Unreliable and possibly off-topic


Saturday, October 10, 2009

Toilet stories

Rob requests toilet stories, and so shall he receive:

1. The Cairnpapple toilet story (history student etc. was a tale of jobbiness in more ways than one. R. was bursting as we arrived, but delayed her relief with my promise of the chemical toilet in the back area of the information Nissen Hut. She's a proper lady, you know, and prefers to pee in sanitary conditions, unlike some.

Anyways, on arrival at the Nissen Hut we're keen to pay up admission at the Nissen Hut, not least to gain access to the saniloo. A sweet-faced young graduate is warden, but (crucially) receiving a visit/ inspection from his Big Boss as we arrive. We stump up admission, buy a guidebook (!) and then request use of the facilities.

The Warden's eyes dart first between R. and Big Boss, then upward to his right visual field as he remembers the H&S lectures, and states carefully that there are no toilet facilities available to the public. R. says she needs to use a loo, and asks what he suggests- peeing outside behind the Hut? Warden says he can't recommend this option either, but has no alternative suggestions.

Thankfully at this point the Big Boss interceded to say that in the circumstances R. could be permitted to use the staff loo, to everyone (especially R's) relief.

When we came back to the Hut after the tour, full of beans and questions, Big Boss had left and the Warden was full of apologies about the earlier exchange. A student of modern US History and a wee charmer, his history expertise was only 4,000 years out.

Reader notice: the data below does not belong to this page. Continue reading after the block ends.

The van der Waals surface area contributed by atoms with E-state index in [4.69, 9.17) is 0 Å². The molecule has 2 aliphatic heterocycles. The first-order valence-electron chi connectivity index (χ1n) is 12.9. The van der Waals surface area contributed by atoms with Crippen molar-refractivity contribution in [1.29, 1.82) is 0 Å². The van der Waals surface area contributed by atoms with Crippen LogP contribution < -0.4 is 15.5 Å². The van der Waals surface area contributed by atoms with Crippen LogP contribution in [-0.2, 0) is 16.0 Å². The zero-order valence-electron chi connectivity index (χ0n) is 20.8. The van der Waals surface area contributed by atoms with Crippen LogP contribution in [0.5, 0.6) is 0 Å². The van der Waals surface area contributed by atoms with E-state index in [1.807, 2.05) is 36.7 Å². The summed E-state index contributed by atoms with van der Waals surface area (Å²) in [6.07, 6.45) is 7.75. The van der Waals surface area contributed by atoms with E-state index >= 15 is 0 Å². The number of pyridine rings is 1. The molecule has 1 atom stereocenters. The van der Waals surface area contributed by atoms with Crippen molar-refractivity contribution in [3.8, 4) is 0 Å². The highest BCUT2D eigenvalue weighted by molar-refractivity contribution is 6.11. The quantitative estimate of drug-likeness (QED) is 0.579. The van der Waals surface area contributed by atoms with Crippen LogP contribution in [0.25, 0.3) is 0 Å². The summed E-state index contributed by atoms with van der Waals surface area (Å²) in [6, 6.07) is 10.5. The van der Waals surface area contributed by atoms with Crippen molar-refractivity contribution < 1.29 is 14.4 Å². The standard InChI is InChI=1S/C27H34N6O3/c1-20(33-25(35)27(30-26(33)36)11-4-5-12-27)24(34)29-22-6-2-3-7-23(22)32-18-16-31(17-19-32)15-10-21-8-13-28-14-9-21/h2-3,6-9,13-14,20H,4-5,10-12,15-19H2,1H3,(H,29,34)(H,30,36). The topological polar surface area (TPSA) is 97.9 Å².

2. This story is not mine to tell, but:

A friend, while travelling recently in Italy, took lunch at a railway hotel during a stop in her train journey. After some initial friction with the maitre d' over table size and water ordered, my friend had enjoyed her meal. The maitre d' then made up these misunderstandings with her, and then whispered in her ear that maybe they could meet in the toilets....?

Italian is not her best European language, and I suspect it took some time before she properly apprehended the true humanitarian nature of his offer. As she paid and left, maitre' was still signalling upstairs with head gestures, so there was no dubiety to his intent.

As I texted at the time, clearly this gentleman's kind proposition proved he was one of the world's last great romantics, and I can't believe that she managed to turn down this once in a lifetime opportunity for a toilet assignation, since apparently he was 'no' bad'.